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Git, 'it's not terminal' and a trip down (some) memory lane.


No, not that type of 'git'. The git that I had failed to use regularly until I started The Odin Project (TOP). The type of git that keeps track of changes in case I go wrong, which is very likely to happen. One of the main things that I have noticed in the past two weeks is that I have become 'gitified' - automatically checking git status, adding to git, committing to git and then pushing to git. Basically, a lot of things that involve git. Considering I never really did this prior to starting TOP, I am happy to see myself doing this automatically now.

Git Messages

In spite of very good instruction in TOP, I haven't quite mastered the art of the git message yet and noticed that I committed more than one git message entitled 'final version'. It started off okay-ish e.g. 'Completed basic HTML structure', but as I went through much trial and error trying to figure certain things out, I ended up realising that I had worked on several different things by the time I committed the next git message. I wrote this complacency off to being at a relatively early stage of The Odin Project. I definitely need to take this into more consideration as I move forward though.

'It's not terminal!'

Actually, it is (the) terminal that I have been using, but it's been going pretty well. I had never used either Linux or the terminal before starting TOP and I admit that I definitely found it confusing to begin with, but it's getting easier. So I've been using the terminal for most things including git commands, navigating between files and creating new files and folders. This is by no means groundbreaking, but as it was brand new to me just a few weeks ago, I am happy to see myself remembering a few commands - showing that they are actually going in to my head and it certainly seems less intimidating than before.

A trip down (some) memory lane

So, since my last post, I have been working away on the Odin Project and have completed HTML Foundations, CSS Foundations and Flexbox. Much of this material was revision for me, but I am following the course as advised (no skipping essential resources) and I have definitely learnt a few new things/have become better at old things I thought I (sort of) new.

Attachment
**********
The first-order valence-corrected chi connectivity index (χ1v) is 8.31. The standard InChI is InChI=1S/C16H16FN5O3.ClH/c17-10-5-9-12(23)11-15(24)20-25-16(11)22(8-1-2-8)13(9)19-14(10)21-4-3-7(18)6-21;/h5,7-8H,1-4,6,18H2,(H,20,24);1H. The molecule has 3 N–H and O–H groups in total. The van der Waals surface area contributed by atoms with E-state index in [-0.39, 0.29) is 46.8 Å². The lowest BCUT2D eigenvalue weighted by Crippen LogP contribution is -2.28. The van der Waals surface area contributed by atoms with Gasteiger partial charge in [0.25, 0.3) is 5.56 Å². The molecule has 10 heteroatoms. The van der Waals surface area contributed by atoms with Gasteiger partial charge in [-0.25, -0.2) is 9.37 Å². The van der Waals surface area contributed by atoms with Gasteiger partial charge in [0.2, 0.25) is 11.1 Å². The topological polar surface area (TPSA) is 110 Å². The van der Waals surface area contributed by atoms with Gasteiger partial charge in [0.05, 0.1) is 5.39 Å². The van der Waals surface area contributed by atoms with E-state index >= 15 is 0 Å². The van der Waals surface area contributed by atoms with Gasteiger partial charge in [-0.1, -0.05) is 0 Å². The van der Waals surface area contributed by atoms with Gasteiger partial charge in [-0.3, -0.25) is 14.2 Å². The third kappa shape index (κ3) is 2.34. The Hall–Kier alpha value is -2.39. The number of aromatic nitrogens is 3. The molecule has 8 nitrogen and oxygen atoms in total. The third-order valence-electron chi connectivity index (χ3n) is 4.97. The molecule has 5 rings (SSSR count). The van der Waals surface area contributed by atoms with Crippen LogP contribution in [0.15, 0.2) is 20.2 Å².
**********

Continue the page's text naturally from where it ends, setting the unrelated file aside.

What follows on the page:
Some of the things I remember as new were collapsing margins in nested elements **and the fact that **flex-grow/shrink can be applied to individual items - something I definitely had not picked up properly before.

I enjoyed doing the landing page project and while doing it, finally understood why CSS resets are used.

I think that the main improvement i have seen since finishing this project was the relative ease with which I was using flexbox - even understanding that justify-content and align-items work in the opposite way when flex-direction is changed. I had used flexbox before, but was defintely more comfortable with it, although I would like more practice with flex-grow/shrink etc. TOP required the reading of some Josh W. Comeau articles, which I found excellent. He has a very down-to-earth and easy-to-understand way of explaining things and I plan to read more of his articles.

I also learnt how to publish a finished project page on Github - something I had also never done before and being required to do these things as part of The Odin Project is definitely making me feel more comfortable using them.

Throughout this section of the course, I found the support from the Discord community to be excellent. The one downfall is that they were so helpful, I sometimes found myself reaching out to them for help, when I should probably have tried a bit harder to find the answer myself.

Finally, I have also decided that I am not going to continue using Front-end Mentor for the time being. I want to **focus on The Odin Project **and work towards completing that as my priority. I find the structure, organisation and quality of the course to be very motivating and I am finding focusing on one comprehensive resource to be more beneficial.

I hope to make weekly reports on my progress going forward.

Thanks for reading.

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